Interview: Debbie Lum on ‘Try Harder!’ and the brutal college admissions process
San Francisco-based filmmaker Debbie Lum has been making independent films for a while now. Way back in 2012, her first film Seeking Asian Female debuted at SXSW, which gave us a case study of Asian fetishization in action. The film, which followed an older white male and his young Chinese bride, was ardently received by the Asian American community, piecing together a phenomenon that verified what many have experienced themselves. So it makes sense that Try Harder!, which was screened as part of the 2021 Sundance Film Festival US Documentary Competition, is one that is similarly attuned to the times.
A film that spotlights the current cutthroat college admissions process, Try Harder! follows five students from San Francisco’s prestigious Lowell High School as they try to get into the university of their dreams. The film itself is largely centered on the Asian American experience and the pressure that Asian American students often put on themselves in order to achieve that goal. As someone who saw their own high school self within Try Harder!, it was tough to relive it on-screen.
I was lucky enough to talk to Debbie Lum about the making of the film, Asian representation in the media, and what she thinks about the current admissions process.
Congratulations on getting Try Harder! into Sundance? How did you react when you found out that it was going to be playing at this year’s festival?
I could not believe it! I’ve been working on this film for such a long time and I was like, “At this point I’m just going to release it to the world and know in my heart that I have a really good film.” I’m an artist–I make films for the sake of making the films, not for external awards or rewards. But when we got in, I was like, “That feels really good!” I also felt like I could relate a lot more to the kids more now. I felt a lot of empathy for them when we were filming when they were trying very hard to go for schools like Harvard or Stanford. But as an older person from another era, I was raised with the idea that it’s the journey and the process that’s really important. You do things for what you love, not so you can have the gold medal at the end.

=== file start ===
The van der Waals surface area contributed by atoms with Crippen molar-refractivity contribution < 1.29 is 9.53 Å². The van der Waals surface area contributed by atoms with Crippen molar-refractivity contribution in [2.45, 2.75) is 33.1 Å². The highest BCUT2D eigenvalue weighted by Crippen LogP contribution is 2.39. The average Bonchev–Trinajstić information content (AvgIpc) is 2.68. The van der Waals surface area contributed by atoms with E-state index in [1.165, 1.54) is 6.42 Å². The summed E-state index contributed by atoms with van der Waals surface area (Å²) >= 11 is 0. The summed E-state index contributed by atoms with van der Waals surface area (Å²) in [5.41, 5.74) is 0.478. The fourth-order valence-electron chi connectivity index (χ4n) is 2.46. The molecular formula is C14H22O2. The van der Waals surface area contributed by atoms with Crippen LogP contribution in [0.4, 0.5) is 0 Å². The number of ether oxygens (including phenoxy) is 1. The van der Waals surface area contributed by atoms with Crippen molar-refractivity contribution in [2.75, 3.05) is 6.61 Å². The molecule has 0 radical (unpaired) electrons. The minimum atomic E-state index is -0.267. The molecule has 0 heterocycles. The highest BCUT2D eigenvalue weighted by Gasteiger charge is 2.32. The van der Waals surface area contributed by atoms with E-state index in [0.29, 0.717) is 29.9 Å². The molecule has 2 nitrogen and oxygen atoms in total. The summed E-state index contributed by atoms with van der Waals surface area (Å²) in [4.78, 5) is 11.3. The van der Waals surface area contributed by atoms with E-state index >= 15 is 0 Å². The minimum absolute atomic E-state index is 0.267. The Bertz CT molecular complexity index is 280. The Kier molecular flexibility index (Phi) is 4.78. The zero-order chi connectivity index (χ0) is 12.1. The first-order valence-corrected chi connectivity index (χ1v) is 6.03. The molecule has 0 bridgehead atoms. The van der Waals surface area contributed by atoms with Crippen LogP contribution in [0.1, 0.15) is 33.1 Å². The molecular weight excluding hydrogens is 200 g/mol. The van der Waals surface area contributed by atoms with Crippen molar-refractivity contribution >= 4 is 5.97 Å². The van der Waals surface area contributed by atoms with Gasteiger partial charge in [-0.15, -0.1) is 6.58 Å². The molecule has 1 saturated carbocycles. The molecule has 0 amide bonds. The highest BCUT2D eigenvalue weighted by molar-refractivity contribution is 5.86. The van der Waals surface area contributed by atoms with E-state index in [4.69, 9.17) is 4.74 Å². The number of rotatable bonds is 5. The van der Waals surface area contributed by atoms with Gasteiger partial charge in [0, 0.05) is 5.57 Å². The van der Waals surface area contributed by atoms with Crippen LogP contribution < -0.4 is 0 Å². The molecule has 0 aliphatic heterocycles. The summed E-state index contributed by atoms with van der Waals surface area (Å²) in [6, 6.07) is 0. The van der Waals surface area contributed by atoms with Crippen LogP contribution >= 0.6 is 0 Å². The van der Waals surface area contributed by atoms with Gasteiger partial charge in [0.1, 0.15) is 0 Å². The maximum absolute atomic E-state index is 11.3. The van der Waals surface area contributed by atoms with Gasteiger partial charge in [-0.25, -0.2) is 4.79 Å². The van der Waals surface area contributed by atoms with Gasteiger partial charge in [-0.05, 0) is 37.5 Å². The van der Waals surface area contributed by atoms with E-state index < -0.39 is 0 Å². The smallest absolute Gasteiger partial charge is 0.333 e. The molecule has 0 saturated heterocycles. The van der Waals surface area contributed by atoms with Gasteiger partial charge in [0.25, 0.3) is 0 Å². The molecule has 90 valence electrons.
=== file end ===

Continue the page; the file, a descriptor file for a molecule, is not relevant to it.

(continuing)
But when you stop to think about it, [Try Harder!] is a very Asian American story. Yes, it’s a diverse story, but the Asian American kids are the protagonists. They’re not the supporting characters. It’s about Asian America. That alone, and being a part of Sundance is significant for all of us. It’s Sundance shining a light on a very important issue in our community.
What in particular drew you to this story?
I happen to be a parent who has young children, and I think about their college future. I live in San Francisco. If you have kids here, you’re immediately thrust into this environment of parents completely obsessed with college. Even if you’re not, you sit there and you worry. That’s where it started. With all the headline grabbing news about alleged discrimination against Asian students by Harvard and cheating scandals, all that stuff is going all around. So I knew it was an interesting topic to see whether or not kids would get into their dream elite schools. But when we got [to Lowell], we fell in love with all the kids. Like we met Alvan probably on the first day of filming… and how could you not want to make a film about Alvan?